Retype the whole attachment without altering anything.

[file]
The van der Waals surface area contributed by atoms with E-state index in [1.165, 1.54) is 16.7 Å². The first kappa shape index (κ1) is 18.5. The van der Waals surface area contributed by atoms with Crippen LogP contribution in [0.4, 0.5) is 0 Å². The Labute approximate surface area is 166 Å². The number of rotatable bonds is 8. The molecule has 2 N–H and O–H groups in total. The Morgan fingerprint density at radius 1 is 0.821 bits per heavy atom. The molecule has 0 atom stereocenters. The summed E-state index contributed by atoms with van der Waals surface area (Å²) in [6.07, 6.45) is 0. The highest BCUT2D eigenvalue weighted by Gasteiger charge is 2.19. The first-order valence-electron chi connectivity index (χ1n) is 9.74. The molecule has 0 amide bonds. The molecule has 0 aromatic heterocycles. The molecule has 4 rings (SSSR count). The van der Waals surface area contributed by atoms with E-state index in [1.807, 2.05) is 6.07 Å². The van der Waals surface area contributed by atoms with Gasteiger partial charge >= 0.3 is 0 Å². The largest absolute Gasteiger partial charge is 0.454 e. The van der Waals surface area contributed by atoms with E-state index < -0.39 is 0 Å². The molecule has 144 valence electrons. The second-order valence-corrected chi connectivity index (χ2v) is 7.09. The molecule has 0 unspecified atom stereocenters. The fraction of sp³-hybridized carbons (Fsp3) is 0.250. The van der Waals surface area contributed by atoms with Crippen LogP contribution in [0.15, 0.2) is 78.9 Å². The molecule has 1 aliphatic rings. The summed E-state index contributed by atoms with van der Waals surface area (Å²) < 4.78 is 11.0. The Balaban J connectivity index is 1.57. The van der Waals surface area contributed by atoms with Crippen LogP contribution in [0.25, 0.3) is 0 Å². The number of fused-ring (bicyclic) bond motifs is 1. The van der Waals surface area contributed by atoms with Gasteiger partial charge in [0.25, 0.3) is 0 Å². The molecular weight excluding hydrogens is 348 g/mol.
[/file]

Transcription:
The van der Waals surface area contributed by atoms with E-state index in [1.165, 1.54) is 16.7 Å². The first kappa shape index (κ1) is 18.5. The van der Waals surface area contributed by atoms with Crippen LogP contribution in [0.4, 0.5) is 0 Å². The Labute approximate surface area is 166 Å². The number of rotatable bonds is 8. The molecule has 2 N–H and O–H groups in total. The Morgan fingerprint density at radius 1 is 0.821 bits per heavy atom. The molecule has 0 atom stereocenters. The summed E-state index contributed by atoms with van der Waals surface area (Å²) in [6.07, 6.45) is 0. The highest BCUT2D eigenvalue weighted by Gasteiger charge is 2.19. The first-order valence-electron chi connectivity index (χ1n) is 9.74. The molecule has 0 amide bonds. The molecule has 0 aromatic heterocycles. The molecule has 4 rings (SSSR count). The van der Waals surface area contributed by atoms with E-state index in [1.807, 2.05) is 6.07 Å². The van der Waals surface area contributed by atoms with Gasteiger partial charge >= 0.3 is 0 Å². The largest absolute Gasteiger partial charge is 0.454 e. The van der Waals surface area contributed by atoms with E-state index < -0.39 is 0 Å². The molecule has 144 valence electrons. The second-order valence-corrected chi connectivity index (χ2v) is 7.09. The molecule has 0 unspecified atom stereocenters. The fraction of sp³-hybridized carbons (Fsp3) is 0.250. The van der Waals surface area contributed by atoms with Crippen LogP contribution in [0.15, 0.2) is 78.9 Å². The molecule has 1 aliphatic rings. The summed E-state index contributed by atoms with van der Waals surface area (Å²) < 4.78 is 11.0. The Balaban J connectivity index is 1.57. The van der Waals surface area contributed by atoms with Crippen LogP contribution in [0.25, 0.3) is 0 Å². The number of fused-ring (bicyclic) bond motifs is 1. The van der Waals surface area contributed by atoms with Gasteiger partial charge in [0.25, 0.3) is 0 Å². The molecular weight excluding hydrogens is 348 g/mol.